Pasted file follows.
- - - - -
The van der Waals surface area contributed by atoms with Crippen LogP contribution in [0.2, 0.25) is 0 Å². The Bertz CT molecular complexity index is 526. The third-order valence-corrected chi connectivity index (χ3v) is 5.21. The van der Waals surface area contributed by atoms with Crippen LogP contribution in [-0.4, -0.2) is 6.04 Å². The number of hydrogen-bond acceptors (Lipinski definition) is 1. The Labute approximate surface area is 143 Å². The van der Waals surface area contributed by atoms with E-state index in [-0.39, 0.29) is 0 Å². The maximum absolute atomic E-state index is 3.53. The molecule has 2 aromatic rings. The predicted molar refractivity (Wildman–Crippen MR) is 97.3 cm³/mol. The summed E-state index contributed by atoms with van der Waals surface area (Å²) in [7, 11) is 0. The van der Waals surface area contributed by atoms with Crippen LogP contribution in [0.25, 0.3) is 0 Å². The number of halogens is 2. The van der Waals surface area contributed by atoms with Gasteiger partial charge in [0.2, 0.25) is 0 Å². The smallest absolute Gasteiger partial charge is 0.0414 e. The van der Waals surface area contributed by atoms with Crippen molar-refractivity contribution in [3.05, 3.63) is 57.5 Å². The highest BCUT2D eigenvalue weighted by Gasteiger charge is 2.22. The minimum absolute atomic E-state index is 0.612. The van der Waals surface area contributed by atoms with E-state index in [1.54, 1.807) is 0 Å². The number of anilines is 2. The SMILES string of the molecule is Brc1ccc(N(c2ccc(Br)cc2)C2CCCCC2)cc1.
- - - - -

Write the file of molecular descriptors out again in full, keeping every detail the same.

The van der Waals surface area contributed by atoms with Crippen LogP contribution in [0.2, 0.25) is 0 Å². The Bertz CT molecular complexity index is 526. The third-order valence-corrected chi connectivity index (χ3v) is 5.21. The van der Waals surface area contributed by atoms with Crippen LogP contribution in [-0.4, -0.2) is 6.04 Å². The number of hydrogen-bond acceptors (Lipinski definition) is 1. The Labute approximate surface area is 143 Å². The van der Waals surface area contributed by atoms with E-state index in [-0.39, 0.29) is 0 Å². The maximum absolute atomic E-state index is 3.53. The molecule has 2 aromatic rings. The predicted molar refractivity (Wildman–Crippen MR) is 97.3 cm³/mol. The summed E-state index contributed by atoms with van der Waals surface area (Å²) in [7, 11) is 0. The van der Waals surface area contributed by atoms with Crippen LogP contribution in [0.25, 0.3) is 0 Å². The number of halogens is 2. The van der Waals surface area contributed by atoms with Gasteiger partial charge in [0.2, 0.25) is 0 Å². The smallest absolute Gasteiger partial charge is 0.0414 e. The van der Waals surface area contributed by atoms with Crippen molar-refractivity contribution in [3.05, 3.63) is 57.5 Å². The highest BCUT2D eigenvalue weighted by Gasteiger charge is 2.22. The minimum absolute atomic E-state index is 0.612. The van der Waals surface area contributed by atoms with E-state index in [1.54, 1.807) is 0 Å². The number of anilines is 2. The SMILES string of the molecule is Brc1ccc(N(c2ccc(Br)cc2)C2CCCCC2)cc1.